Monday, April 18, 2016

Understanding Crop Insurance: Historical Perspective—Part 3

Written by M. Sean High—Staff Attorney

Growing Pains
With the passage of the Federal Crop Insurance Act of 1938, federal crop insurance was initially only available for wheat planted in 1939.  To administer the crop insurance program, the enacted legislation created the Federal Crop Insurance Corporation (FCIC), an agency within the United States Department of Agriculture.  Accordingly, FCIC was to be managed by “a board of directors appointed by the Secretary of Agriculture.”[1]

The first version of federal crop insurance was “authorized for wheat planted for harvest in 1939” and provided coverage for losses resulting from “drought, flood, hail, wind, winterkill, lightning, tornado, insect infestation, plant disease, and such other unavoidable causes as may be determined by the Board.”[2] This initial version of federal crop insurance, however, did not prove to be successful.

In the first year of its offering, the crop insurance program made indemnity payments to nearly one-third of all the 165,775 enrolled farmers.[3]  Significantly, overall national participation in the program was relatively low which led to these indemnity payments greatly exceeding the total premiums received.[4] While participation in the program would gradually increase in 1940 to 360,596 farms and in 1941 to 371,392 farms, these relatively low enrollment numbers resulted in the program losing money each year as indemnity payments made to farmers continued to exceed the total amount of premiums collected.[5]

In 1941, the federal crop insurance program was expanded to include coverage for cotton.  Subsequently, in 1942 and 1943, crop insurance results for cotton and wheat mirrored those for wheat alone as “[i]ndemnities greatly exceeded premiums during both years.”[6] As a result of these poor performances, in 1943, Congress passed legislation that “prohibited the FCIC from writing any new crop insurance policies after 31 July 1943.”[7] Nevertheless, the suspension of the crop insurance program would prove to be temporary.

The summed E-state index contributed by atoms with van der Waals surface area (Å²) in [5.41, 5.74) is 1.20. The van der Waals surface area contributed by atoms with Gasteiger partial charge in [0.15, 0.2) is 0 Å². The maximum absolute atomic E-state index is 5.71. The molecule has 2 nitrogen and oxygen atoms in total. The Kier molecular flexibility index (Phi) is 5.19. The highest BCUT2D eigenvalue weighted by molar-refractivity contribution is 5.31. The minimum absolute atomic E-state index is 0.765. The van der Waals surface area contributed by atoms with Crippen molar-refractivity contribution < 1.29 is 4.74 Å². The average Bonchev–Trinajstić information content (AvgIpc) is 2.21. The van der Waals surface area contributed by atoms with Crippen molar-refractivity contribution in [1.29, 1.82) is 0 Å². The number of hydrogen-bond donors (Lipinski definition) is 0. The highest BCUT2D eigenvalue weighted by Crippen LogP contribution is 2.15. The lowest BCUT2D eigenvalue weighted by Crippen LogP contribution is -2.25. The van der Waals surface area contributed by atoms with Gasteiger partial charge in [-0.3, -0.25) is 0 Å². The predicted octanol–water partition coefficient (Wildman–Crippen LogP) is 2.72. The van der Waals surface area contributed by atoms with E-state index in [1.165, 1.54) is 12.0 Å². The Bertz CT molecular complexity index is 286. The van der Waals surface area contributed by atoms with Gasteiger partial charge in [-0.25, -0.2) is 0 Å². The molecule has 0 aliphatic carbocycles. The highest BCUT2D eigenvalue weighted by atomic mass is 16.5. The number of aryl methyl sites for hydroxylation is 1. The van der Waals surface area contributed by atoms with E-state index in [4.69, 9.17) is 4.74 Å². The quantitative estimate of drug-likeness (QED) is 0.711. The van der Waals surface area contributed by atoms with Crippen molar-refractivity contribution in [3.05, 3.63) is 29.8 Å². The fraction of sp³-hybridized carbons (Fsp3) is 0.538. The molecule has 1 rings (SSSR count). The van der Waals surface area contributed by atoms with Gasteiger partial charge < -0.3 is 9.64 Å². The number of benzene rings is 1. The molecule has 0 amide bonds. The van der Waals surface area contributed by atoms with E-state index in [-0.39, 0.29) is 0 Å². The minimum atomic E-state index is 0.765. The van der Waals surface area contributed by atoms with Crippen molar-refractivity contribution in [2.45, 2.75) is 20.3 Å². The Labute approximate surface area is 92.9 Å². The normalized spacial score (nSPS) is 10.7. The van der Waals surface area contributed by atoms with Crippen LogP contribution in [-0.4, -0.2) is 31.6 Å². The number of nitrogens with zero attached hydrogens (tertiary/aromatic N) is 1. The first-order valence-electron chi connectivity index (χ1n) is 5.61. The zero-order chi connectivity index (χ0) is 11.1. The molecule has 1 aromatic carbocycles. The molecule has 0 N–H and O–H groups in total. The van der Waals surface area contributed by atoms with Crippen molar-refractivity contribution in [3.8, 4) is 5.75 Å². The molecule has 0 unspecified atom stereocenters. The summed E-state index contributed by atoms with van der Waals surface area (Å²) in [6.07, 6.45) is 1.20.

In late 1944, in an attempted to correct the problems with the original version of crop insurance, Congress passed legislation that amended the Agricultural Adjustment Act of 1938.   The result of the amendment was not only a restoration of crop insurance, but an expansion the program.

Under the 1944 amendment, FCIC was authorization to provide crop insurance coverage for not only wheat and cotton, but also for flax crops.  Additionally, policies could now be written to “include losses resulting from frost, fire, excessive rain, snow, wildlife, and hurricane.”[8] Importantly, coverage was restricted to certain designated counties and FCIC was given the power “to refuse to sell insurance in high-risk areas.”[9]

Significant to achieving the goal of expanded program participation, the new legislation authorized FCIC to begin implementing “experimental crop insurance programs for ‘corn, dry beans, oats, barley, rye, tobacco, rice, peanuts, soybeans, sugar beets, sugar-cane, timber and forests, potatoes and other vegetables, citrus and other fruits, tame hay, and any other agricultural commodity, if sufficient actuarial data are available.’”[10] Immediately, FCIC began offering crop insurance “on a trial basis in 1945 for corn in fifteen counties and tobacco in twelve.”[11]      

[1] Federal Crop Insurance, Randall A. Kramer, Agricultural History, Vol. 57, No. 2 (Apr., 1983), p. 188
[2] Id.
[3] Id. at p. 189
[4] Id.
[5] Id.
[6] Id. at p. 191
[7] Id.
[8] Id.
[9] Id.
[10] Id.
[11] Id. at p. 192

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